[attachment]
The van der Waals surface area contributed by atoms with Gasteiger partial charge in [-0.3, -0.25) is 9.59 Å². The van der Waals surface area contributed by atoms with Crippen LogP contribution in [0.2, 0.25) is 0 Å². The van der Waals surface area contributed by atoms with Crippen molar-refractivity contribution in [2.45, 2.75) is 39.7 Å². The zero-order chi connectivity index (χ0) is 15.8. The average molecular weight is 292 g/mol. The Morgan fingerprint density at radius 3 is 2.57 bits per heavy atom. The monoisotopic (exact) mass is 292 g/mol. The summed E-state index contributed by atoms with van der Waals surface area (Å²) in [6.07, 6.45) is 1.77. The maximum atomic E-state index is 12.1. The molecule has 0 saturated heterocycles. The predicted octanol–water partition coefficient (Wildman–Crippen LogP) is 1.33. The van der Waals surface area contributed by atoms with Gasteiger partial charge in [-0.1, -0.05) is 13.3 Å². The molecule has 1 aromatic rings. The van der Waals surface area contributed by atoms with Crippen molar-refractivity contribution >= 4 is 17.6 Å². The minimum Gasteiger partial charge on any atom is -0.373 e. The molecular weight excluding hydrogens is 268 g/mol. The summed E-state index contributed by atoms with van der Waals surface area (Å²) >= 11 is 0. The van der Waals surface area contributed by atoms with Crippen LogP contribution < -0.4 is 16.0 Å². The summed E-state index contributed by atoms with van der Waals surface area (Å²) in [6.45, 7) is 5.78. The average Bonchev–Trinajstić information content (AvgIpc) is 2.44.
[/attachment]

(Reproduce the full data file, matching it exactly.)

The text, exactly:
The van der Waals surface area contributed by atoms with Gasteiger partial charge in [-0.3, -0.25) is 9.59 Å². The van der Waals surface area contributed by atoms with Crippen LogP contribution in [0.2, 0.25) is 0 Å². The van der Waals surface area contributed by atoms with Crippen molar-refractivity contribution in [2.45, 2.75) is 39.7 Å². The zero-order chi connectivity index (χ0) is 15.8. The average molecular weight is 292 g/mol. The Morgan fingerprint density at radius 3 is 2.57 bits per heavy atom. The monoisotopic (exact) mass is 292 g/mol. The summed E-state index contributed by atoms with van der Waals surface area (Å²) in [6.07, 6.45) is 1.77. The maximum atomic E-state index is 12.1. The molecule has 0 saturated heterocycles. The predicted octanol–water partition coefficient (Wildman–Crippen LogP) is 1.33. The van der Waals surface area contributed by atoms with Gasteiger partial charge in [-0.1, -0.05) is 13.3 Å². The molecule has 1 aromatic rings. The van der Waals surface area contributed by atoms with Crippen molar-refractivity contribution >= 4 is 17.6 Å². The minimum Gasteiger partial charge on any atom is -0.373 e. The molecular weight excluding hydrogens is 268 g/mol. The summed E-state index contributed by atoms with van der Waals surface area (Å²) >= 11 is 0. The van der Waals surface area contributed by atoms with Crippen LogP contribution < -0.4 is 16.0 Å². The summed E-state index contributed by atoms with van der Waals surface area (Å²) in [6.45, 7) is 5.78. The average Bonchev–Trinajstić information content (AvgIpc) is 2.44.